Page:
Robert Pinget trained to be a lawyer, had ideas of becoming a cellist, tried to live in Paris as a painter, and ended up being a novelist, one of the most artful, distinctive and enjoyable novelists to have written in French since 1945.
A great first influence, and a friend, was Samuel Beckett, who liked what Pinget wrote and even translated some of it into an Irish English. They were alike in their famous reticence, their anxieties and their saving humour; and in writing above all in loving imitation of the human voice.
Pinget was soon associated with the writers of the "nouveau roman" (the "New Novel"), much brasher figures than himself, who had broken fiercely away from the dead (as they believed) conventions of straightforward plots and well-formed characters. In his unassuming way, he joined the avant-garde, though he would take no real part in its propaganda for itself.
As stories, his novels never add up, because they are full of hilarious backtracking and contradictions; and he creates no graspable characters, only hauntingly garrulous voices, forming the most unreliable and inventive of choruses - understandably, he was drawn to write also for the radio, and produced some memorable radio plays. Language, not events, is what obsesses Pinget, who said, in one of the rare accounts he ever gave publicly of how he worked, that in each new novel he was trying to find and maintain a certain "tone".
This was one reminder of his expertise in music; another was the actual title of one of his best books, La passacaille (1969), which is a transposition into prose of that complicated musical form, and evidence that, random though they could easily seem, Pinget's novels are made with the utmost care and artistry. Strict in form but wild in subject-matter, they are without exception a delight.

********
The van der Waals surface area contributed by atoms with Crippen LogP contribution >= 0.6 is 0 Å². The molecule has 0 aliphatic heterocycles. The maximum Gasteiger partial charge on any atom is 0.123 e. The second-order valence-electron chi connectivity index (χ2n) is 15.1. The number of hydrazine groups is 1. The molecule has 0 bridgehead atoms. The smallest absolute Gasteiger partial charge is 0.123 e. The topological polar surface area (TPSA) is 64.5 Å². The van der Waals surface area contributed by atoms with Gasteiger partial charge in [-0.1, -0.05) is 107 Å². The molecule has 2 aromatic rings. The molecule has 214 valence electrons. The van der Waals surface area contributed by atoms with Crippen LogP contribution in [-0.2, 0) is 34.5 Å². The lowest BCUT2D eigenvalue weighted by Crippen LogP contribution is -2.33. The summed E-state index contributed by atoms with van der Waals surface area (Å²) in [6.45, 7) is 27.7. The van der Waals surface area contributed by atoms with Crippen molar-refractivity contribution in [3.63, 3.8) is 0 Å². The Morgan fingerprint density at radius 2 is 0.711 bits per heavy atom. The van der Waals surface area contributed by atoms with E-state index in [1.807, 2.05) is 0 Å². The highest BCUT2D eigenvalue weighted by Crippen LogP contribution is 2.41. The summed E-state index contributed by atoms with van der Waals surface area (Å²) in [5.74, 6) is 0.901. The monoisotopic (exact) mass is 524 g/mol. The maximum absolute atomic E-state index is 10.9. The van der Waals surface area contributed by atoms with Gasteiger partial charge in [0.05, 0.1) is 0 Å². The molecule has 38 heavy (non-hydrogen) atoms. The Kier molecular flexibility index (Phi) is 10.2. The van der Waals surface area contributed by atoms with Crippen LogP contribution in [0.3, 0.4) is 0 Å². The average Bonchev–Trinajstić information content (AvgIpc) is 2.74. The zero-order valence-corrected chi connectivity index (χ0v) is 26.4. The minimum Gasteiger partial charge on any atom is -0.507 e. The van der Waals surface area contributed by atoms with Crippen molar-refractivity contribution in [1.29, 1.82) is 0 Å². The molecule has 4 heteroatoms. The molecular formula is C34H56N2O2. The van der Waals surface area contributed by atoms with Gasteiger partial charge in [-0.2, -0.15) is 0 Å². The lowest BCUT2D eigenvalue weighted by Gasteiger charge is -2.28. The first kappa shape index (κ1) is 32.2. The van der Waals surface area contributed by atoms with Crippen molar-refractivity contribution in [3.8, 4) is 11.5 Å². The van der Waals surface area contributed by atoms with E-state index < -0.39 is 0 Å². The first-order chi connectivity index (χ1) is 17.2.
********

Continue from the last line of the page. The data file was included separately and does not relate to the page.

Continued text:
Largely, too, they interlock, being located in the one imaginary French province "between Fantoine and Agapa" as his very first title (1951) has it, where melodramatic and usually rather nasty things are forever happening (or are said to be happening). This unholy district is fertile in legend, scandal and criminality, even if nothing of what gets said there is ever finally confirmed as fact.
Pinget's materpiece in this mock-epic genre is his longest novel, of 1961, L'inquisitoire ("The Inquisitory"), which is offered as the transcript of a forensic investigation that uncovers a glorious variety of local turpitude, with so many ramifications that it rambles to a close only because the inquisitor is too exhausted to continue.
Pinget's chosen territory is not at all a nice place, seeing what great malevolence most of its inhabitants feel towards one another, and what a lot of not necessarily comic death it contains.
He did not take a cheerful view, in fact, either of human life or of what it ends in, so that there is a thoroughly sombre edge to his comedy. In his later novels he is writing, I suspect, as a religious believer, for whom the Logos had at last come to seem a uniquely credible voice, sounding somewhere above the futile human cacophany.
Pinget remained to the end a writer ill at ease in the world and shy of publicity, a man "of inconceivable modesty" in the words of his own publisher. He seems even to have worried that he had given himself to literature for unworthy reasons, as an evasion, when he should have been doing something more useful in life, or more serious. His readers - and there should be more of them - can be forever grateful that he chose to spend his time as he did, writing.
Robert Pinget, novelist and dramatist: born Geneva, Switzerland 19 July 1919; author of Fantoine et Agapa 1951, Mahu et le materiau 1952, Le renard et la boussole 1955, Graal Flibuste 1956, Baga 1958, Le fiston 1959, Lettre morte 1959, La manivelle 1960, Clope au dossier 1961, Architruc 1961, L'hypothese 1961, L'inquisitoire 1962, Quelqu'un 1965, Autour de Mortin 1965, Le libera 1968, La passacaille 1969, Fable 1971, Identite, Abel et Bela 1971, Paralchimie 1973, Cette voix 1975, L'Apocryphe 1980, Monsieur Songe 1982, Le harnais 1984, L'Ennemi 1987, Theo ou le temps neuf 1991; died Tours, France 25 August 1997.
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